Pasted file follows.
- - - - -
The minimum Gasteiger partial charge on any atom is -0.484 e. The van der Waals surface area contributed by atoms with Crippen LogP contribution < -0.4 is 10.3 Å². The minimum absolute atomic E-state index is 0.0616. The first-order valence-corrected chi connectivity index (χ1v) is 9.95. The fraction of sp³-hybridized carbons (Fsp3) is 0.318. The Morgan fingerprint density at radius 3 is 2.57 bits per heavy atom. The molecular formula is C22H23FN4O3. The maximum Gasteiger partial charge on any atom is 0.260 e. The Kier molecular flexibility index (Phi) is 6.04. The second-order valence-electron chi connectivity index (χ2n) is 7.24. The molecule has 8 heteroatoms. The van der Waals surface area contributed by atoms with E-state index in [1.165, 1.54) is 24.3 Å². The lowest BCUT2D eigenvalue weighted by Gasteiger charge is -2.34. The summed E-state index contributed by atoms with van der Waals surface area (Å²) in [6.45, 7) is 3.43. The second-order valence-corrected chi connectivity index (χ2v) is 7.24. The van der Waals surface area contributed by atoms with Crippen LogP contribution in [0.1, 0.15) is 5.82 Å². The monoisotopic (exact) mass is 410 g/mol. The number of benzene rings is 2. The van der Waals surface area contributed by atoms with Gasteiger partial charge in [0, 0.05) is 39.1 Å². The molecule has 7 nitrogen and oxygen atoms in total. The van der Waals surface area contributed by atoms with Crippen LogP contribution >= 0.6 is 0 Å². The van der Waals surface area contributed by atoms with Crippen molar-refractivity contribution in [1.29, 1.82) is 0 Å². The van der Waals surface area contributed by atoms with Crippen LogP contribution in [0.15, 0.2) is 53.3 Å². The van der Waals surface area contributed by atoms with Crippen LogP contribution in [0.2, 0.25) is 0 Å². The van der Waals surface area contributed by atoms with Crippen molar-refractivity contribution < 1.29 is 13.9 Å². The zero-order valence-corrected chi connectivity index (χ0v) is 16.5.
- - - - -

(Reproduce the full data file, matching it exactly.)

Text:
The minimum Gasteiger partial charge on any atom is -0.484 e. The van der Waals surface area contributed by atoms with Crippen LogP contribution < -0.4 is 10.3 Å². The minimum absolute atomic E-state index is 0.0616. The first-order valence-corrected chi connectivity index (χ1v) is 9.95. The fraction of sp³-hybridized carbons (Fsp3) is 0.318. The Morgan fingerprint density at radius 3 is 2.57 bits per heavy atom. The molecular formula is C22H23FN4O3. The maximum Gasteiger partial charge on any atom is 0.260 e. The Kier molecular flexibility index (Phi) is 6.04. The second-order valence-electron chi connectivity index (χ2n) is 7.24. The molecule has 8 heteroatoms. The van der Waals surface area contributed by atoms with E-state index in [1.165, 1.54) is 24.3 Å². The lowest BCUT2D eigenvalue weighted by Gasteiger charge is -2.34. The summed E-state index contributed by atoms with van der Waals surface area (Å²) in [6.45, 7) is 3.43. The second-order valence-corrected chi connectivity index (χ2v) is 7.24. The van der Waals surface area contributed by atoms with Crippen LogP contribution in [0.1, 0.15) is 5.82 Å². The monoisotopic (exact) mass is 410 g/mol. The number of benzene rings is 2. The van der Waals surface area contributed by atoms with Gasteiger partial charge in [0, 0.05) is 39.1 Å². The molecule has 7 nitrogen and oxygen atoms in total. The van der Waals surface area contributed by atoms with Crippen LogP contribution >= 0.6 is 0 Å². The van der Waals surface area contributed by atoms with Crippen molar-refractivity contribution in [1.29, 1.82) is 0 Å². The van der Waals surface area contributed by atoms with Crippen LogP contribution in [0.15, 0.2) is 53.3 Å². The van der Waals surface area contributed by atoms with Crippen LogP contribution in [0.2, 0.25) is 0 Å². The van der Waals surface area contributed by atoms with Crippen molar-refractivity contribution < 1.29 is 13.9 Å². The zero-order valence-corrected chi connectivity index (χ0v) is 16.5.